Death, Society, and Human Experience
This landmark text on the sociology of death and dying draws on contributions from the social and behavioral sciences as well as the humanities, such as history, religion, philosophy, literature, and the arts, to provide thorough coverage of understanding death and the dying process.
The text focuses on both individual and societal attitudes and how they influence both how and when we die and how we live and deal with the knowledge of death and loss. Robert Kastenbaum is a renowned scholar in the field who developed one of the world's first death education courses and introduced the first text for this market.
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Kastenbaum's landmark text attempts to integrate all of the dimensions of the dying experience with all of the dimensions of cultural, political, religious, and economic considerations, While done with considerable skill, it is at the expense of depth in any one area, and it leaves the reader with a sense of having only cursorily touched upon a multiplicity of topics. In a number of instances, the author offers his interpretation and commentary, as in discussing the topics of assisted suicide, the right-to-die, and abortion. In these topics, his liberal, humanist and secularist perspectives are bolstered by research that corroborates his stance. He does a less thorough job of helping the reader understand the alternative approaches to death and dying as experienced by individuals with strong faith traditions in which death is seen as a transitional and transformational process rather than as a finality.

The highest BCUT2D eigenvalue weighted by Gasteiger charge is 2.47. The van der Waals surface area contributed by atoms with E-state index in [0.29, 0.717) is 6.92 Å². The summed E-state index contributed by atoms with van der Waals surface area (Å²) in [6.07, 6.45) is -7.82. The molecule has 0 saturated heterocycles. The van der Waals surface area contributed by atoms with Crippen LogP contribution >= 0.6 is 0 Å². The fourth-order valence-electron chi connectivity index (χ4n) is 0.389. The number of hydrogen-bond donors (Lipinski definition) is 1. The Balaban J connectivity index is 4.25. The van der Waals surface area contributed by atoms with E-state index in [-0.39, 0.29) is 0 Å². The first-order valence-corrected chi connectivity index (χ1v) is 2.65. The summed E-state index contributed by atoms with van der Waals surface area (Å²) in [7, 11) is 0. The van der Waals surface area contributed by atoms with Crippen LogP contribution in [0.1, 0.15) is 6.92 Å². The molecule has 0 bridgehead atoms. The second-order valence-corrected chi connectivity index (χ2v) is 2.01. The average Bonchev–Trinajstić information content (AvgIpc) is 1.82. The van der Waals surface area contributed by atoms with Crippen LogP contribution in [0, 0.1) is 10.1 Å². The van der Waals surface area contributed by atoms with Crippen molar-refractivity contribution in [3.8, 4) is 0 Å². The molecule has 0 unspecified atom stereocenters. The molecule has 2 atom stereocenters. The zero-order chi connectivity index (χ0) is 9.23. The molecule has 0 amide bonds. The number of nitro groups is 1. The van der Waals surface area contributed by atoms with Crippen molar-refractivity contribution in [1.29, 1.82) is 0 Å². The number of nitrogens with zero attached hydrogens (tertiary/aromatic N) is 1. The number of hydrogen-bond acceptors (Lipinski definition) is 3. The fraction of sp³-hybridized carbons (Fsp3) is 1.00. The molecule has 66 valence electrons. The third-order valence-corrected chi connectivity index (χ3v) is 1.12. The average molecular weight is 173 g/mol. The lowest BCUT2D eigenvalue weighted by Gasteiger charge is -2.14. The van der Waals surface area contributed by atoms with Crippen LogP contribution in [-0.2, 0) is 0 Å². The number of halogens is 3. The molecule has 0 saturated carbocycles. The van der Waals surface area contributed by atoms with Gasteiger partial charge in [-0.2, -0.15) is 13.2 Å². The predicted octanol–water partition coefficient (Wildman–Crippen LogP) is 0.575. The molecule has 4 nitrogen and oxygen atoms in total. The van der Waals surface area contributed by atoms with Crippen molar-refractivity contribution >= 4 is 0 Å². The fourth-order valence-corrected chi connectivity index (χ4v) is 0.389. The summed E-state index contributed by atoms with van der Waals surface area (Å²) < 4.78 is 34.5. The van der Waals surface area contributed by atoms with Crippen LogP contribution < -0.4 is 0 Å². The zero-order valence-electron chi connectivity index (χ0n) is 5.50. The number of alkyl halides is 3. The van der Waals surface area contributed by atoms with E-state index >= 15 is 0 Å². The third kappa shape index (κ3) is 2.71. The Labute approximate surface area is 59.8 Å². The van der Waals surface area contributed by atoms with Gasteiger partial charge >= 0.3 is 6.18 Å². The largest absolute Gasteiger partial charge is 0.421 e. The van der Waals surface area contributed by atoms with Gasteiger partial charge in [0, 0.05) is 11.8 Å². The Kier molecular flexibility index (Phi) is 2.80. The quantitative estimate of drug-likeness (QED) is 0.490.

WHAT IS DEATH?
EVENT VERSUS STATE
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